This is Superman/Batman: The Search For Kryptonite, a pretty terrible collection of six pretty terrible issues of the pretty terrible ongoing series Superman/Batman.
The men responsible are writers Michael Green, a TV writer who wrote the shitty Batman Confidential story arc that was collected into Batman: Lovers & Madmen; Mike Johnson, who’s given equal billing on the cover, but a “with” rather than an “and” in the credits inside; pencil artist Shane Davis, who drew Mystery In Space and has done fill-in work on most of DC’s big titles; and inker Matt Banning.
The pretty terrible-ness of the story isn’t all 100% their fault, however, although they should certainly receive much of the blame. Some of it is also the fault of Jeph Loeb, who created the title as a modern day World’s Finest, and set its bunch-of-crazy-random-shit-happens-for-no-reason-and-without-consequence tone and the dueling narrators unknowingly thinking cute, complimentary or contrary thoughts technique, both of which Green and or with Johnson follow here. And, of course, a great deal of the blame seems to belong to Eddie Berganza, who not only put all these guys together and approved the story, but seemed to adopt the hands-off, whatever the creator wants approach to editing that anyone who writes for DC from outside the comics media seems to get (Except, for some strange reason, Jodi Picoult). Berganza, by the way, doesn’t get credited as the editor within this collection’s credits, so I just wanted to bring his name up here.
Now, there are a lot of problems with the book, many of them little and inconsequential, some of them simple matters of personal taste and aesthetics, but it suffers from a big, overriding problem that seems inexplicably common among DCU super-comics, and that’s the tension between the two potential audiences.
When this particular title launched, it was a more-or-less “important” book to the DCU; this is where the years-long Lex Luthor-as-president-of-the-U.S. reached its ultimate climax (even if I still can’t tell you what exactly happened in it) and this is where the current version of Supergirl was first introduced.
Since then, Superman/Batman has gradually moved towards a sort of quasi-continuity—not quite its own thing, a la the All-Star or Johnny DC lines or (the defunct) Elseworlds imprints, but not exactly bothered with trying to match up with DCU continuity in general either.
Which is where the tension comes in. Green (and or with Johnson) makes some noticeable deviations from DC continuity, contradicting things DC readers thought they knew and what other creators might have been doing in other DCU titles concurrently, which, you know, in and of itself isn’t a bad thing—maybe this is a book for people who aren’t steeped in the monthly goings on of the DC Universe, but for newcomers. Except it’s not; Green adheres pretty close to those goings on (Chris Kent exists, Lana Lang is running Lex Corp, Luthor is on a prison planet in space, etc.).
So the result is another of those half-assed projects that neither appeals to regular DCU readers, who might get turned off by how wrong characters and events are, nor appeals to newcomers, who might naturally be a little curious as to what the hell an Amanda Waller is or wonder about the leggy magicians assistant or the chimpanzee dressed like Sherlock Holmes in a bar.
That is the problem with the book in the broadest sense, but, as I said, there are a lot of little things about it that stuck out and poked me here and there as I tried to make my way through it. Here then, in convenient list format, are 17 thoughts I had about the book, most of them about elements that I thought were bad, but a few of them about things I liked...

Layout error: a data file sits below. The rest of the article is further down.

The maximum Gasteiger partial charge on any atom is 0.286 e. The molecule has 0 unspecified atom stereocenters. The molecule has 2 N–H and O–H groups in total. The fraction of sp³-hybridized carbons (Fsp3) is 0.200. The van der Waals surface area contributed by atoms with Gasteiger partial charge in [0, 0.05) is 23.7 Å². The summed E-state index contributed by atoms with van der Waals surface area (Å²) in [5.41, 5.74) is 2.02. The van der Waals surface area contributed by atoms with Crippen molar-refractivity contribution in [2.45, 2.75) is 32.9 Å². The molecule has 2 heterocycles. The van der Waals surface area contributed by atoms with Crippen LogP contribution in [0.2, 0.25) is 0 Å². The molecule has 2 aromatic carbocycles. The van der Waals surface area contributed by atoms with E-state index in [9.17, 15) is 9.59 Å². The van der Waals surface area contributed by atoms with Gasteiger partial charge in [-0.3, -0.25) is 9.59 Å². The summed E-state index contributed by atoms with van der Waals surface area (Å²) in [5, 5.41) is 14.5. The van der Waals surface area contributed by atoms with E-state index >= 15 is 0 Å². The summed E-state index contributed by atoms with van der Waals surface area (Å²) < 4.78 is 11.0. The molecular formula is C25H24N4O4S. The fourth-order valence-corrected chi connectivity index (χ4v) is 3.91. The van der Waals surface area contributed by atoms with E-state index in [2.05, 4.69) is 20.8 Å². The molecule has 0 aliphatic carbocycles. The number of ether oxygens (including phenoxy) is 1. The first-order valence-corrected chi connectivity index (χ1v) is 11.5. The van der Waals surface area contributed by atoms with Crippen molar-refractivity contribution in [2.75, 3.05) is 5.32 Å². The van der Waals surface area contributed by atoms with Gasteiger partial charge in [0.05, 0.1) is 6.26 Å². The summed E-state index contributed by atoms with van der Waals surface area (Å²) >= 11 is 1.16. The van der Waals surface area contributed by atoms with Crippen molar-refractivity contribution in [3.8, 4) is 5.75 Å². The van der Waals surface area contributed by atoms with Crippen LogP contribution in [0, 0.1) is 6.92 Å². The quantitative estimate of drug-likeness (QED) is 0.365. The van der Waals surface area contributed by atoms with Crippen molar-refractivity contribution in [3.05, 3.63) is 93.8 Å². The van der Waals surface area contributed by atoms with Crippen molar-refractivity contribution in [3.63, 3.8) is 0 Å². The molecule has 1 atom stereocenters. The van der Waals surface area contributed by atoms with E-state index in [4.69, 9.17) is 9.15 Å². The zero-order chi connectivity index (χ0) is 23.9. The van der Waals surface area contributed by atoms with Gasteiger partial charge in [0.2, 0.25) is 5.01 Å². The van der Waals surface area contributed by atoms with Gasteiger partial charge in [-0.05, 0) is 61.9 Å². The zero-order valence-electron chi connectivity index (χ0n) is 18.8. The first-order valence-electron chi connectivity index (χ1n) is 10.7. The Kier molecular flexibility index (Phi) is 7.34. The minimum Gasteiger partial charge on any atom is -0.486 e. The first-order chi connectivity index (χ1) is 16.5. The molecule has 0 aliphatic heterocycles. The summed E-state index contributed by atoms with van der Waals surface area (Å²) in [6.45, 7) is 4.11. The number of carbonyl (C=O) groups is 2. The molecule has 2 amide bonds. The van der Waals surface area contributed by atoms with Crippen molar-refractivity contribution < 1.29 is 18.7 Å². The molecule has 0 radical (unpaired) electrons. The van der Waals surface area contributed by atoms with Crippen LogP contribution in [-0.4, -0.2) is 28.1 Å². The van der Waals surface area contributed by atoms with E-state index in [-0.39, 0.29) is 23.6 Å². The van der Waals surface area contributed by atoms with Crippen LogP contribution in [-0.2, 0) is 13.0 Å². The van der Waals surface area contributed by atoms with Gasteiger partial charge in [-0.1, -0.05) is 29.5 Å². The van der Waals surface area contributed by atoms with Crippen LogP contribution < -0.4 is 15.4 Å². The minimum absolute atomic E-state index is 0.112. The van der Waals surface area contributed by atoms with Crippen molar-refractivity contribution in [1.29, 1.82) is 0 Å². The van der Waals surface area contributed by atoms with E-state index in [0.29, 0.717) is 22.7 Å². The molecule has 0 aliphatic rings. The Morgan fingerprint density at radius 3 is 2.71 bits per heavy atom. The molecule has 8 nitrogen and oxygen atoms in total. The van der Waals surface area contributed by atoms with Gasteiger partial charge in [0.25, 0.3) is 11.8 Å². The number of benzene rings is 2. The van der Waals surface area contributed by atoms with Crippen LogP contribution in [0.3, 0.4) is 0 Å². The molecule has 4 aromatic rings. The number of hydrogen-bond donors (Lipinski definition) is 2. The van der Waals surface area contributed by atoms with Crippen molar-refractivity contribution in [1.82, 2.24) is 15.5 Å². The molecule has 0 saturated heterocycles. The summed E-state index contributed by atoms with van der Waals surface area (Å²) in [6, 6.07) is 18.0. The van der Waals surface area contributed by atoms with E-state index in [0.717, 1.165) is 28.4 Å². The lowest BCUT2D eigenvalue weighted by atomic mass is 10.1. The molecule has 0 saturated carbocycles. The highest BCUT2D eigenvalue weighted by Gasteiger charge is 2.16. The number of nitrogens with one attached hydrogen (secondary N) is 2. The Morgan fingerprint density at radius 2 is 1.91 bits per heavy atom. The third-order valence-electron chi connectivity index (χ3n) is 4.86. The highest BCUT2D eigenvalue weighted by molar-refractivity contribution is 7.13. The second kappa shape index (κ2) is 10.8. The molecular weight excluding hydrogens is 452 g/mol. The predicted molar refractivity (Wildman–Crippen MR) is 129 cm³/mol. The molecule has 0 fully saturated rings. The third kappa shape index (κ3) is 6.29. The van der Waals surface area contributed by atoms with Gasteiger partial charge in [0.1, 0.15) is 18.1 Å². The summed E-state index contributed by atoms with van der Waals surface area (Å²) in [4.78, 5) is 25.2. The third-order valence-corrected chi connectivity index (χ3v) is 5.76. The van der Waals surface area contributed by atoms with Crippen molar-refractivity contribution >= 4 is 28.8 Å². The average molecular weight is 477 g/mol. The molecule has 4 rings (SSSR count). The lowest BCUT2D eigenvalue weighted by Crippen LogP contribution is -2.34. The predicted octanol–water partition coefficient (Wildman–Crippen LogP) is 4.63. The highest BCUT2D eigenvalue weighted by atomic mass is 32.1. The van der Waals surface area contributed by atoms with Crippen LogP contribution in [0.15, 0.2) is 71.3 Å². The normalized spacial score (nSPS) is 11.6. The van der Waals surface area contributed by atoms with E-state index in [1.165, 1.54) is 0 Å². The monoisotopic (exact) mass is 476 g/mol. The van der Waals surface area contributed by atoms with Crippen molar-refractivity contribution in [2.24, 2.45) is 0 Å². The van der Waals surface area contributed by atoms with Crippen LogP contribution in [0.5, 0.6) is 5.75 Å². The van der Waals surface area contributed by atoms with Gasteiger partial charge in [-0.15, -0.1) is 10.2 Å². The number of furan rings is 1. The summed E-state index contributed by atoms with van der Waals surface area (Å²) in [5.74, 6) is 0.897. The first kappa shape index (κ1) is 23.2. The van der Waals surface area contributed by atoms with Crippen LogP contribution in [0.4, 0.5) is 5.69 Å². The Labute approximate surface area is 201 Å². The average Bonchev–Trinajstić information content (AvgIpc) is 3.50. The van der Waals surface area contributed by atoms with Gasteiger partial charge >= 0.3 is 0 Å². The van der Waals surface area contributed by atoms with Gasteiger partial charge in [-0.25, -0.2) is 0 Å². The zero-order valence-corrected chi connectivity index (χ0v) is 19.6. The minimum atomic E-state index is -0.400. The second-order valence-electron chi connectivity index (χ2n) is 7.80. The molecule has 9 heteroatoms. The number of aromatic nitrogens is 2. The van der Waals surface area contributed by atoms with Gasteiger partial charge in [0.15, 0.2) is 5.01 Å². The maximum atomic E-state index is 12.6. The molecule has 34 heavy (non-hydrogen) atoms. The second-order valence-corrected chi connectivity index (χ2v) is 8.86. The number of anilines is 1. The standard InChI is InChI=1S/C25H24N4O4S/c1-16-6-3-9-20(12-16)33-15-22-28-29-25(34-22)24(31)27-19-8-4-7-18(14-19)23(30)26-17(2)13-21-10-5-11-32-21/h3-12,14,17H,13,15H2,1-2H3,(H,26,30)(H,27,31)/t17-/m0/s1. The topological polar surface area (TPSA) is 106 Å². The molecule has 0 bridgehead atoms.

1.) I don’t really like Shane Davis. Well, his art anyway; he may be a pretty wonderful person. I suppose this might be due to the fact that when I think of the stories I’ve seen him illustrate, they all tend to be pretty bad ones, (a fill-in chapter of “The Lightning Saga” here, Final Crisis: Rage of The Red Lanterns there, et cetera), but having now spent about 150 pages with his artwork, I think it is in fact his style that I don’t care for.
His character design and figure work seems to be of the descended from Jim Lee variety, and in many places his work resembles that of Ed Benes, particularly in the sexy, sexy mouths everyone has, the inappropriate crinkly eyes, and the faces full of randomly placed little lines. His layouts aren’t necessarily hard to read, but they’re not a joy to read either; his pages just kind of strike me as lifeless.
There is the hint of a weird energy lurking under his artwork though, and I could see his style eventually blossoming into something more unique and fun to read, but, for now, it really looks like the work of a guy who hasn’t quite divorced himself from his influences, all of which seem to be other comic book artists.
2.) I think they should have probably just gone for it and called this thing The Quest For Kryptonite. The story is about Superman one day catching a face full of green Kryptonite shrapnel, and realizing that there’s just way too much of the stuff laying around, he should really get his friend Batman to help him round up all of the Kryptonite on earth so it will never hurt him again. It’s actually a kinda neat idea for a story (although the impact of it is certainly muted by the fact that even though Superman does get rid of all the kryptonite on Earth that he knows about by story’s end, we’ve since seen plenty of stories in which characters have kryptonite since). “Search” doesn’t really capture the spirit of the story the way “quest” does, and the latter is both alliterative and suggestive of the subtitle of on of the Superman movies.